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State to discuss No Child Left Behind

Staff report

The Legislative Committee on Education meets Monday to discuss the impact of the federal No Child Left Behind law on Nevada schools.

Chairman Richard Perkins, D-Henderson, said the agenda will include a review of schools designated as “not making adequate yearly progress” and those labeled “persistently dangerous.” The rules governing those designations have raised serious concerns from local school district officials who say they are unfair and will eventually cause nearly all Nevada schools to be declared inadequate.

Perkins said the committee will meet monthly until the next legislature to recommend ways Nevada’s schools can be improved and to look at issues including school discipline, safety, teacher qualifications, accountability and the availability of learning materials.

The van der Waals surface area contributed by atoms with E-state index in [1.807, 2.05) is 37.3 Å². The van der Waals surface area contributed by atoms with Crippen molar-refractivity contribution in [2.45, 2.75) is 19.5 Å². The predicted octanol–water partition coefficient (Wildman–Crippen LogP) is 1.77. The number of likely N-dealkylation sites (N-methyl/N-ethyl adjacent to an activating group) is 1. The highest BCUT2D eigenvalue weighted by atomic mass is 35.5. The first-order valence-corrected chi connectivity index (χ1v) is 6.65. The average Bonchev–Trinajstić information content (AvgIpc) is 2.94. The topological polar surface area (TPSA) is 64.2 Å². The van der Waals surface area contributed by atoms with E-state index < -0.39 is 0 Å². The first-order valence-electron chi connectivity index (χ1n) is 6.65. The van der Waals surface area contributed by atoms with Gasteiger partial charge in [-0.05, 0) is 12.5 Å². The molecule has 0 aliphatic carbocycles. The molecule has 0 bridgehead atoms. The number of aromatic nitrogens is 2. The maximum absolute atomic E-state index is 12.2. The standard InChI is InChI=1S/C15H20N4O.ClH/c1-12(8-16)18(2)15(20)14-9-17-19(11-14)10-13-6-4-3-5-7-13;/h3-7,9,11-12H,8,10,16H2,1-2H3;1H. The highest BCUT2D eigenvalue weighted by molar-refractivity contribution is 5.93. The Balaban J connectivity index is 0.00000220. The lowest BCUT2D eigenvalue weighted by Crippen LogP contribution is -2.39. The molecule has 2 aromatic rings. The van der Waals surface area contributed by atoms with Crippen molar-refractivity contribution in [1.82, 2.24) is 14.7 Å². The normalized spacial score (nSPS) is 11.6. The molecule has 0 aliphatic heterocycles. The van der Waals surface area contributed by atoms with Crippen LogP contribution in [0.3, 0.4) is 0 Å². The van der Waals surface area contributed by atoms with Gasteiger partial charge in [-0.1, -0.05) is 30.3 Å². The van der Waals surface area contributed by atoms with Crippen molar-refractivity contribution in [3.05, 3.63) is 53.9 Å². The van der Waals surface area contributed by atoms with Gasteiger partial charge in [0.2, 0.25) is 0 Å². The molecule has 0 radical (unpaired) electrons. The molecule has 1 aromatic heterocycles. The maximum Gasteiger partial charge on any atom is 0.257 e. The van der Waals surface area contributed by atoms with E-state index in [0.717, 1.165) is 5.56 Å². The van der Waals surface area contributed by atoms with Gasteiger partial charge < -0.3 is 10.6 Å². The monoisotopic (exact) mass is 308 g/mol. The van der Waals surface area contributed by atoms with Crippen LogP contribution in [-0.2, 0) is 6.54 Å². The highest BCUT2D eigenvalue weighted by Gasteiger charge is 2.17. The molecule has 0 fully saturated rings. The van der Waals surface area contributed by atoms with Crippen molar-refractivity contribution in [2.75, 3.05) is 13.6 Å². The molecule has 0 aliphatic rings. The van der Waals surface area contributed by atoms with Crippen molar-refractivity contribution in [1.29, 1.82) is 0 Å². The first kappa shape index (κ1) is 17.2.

“We need to take a close look at the progress of Nevada’s implementation of the No Child Left Behind legislation to see how it is actually working in our state and if the federal government is coming through with promised funds,” said Perkins.

The funding has been a major concern since the federal government has added only about $19 million to the more than $80 million Nevada already receives in federal education funding and a substantial share of that will go to testing and reporting on the state’s progress rather than to improving classroom offerings for students.

The meeting will begin Monday at 1 p.m. in the Legislature.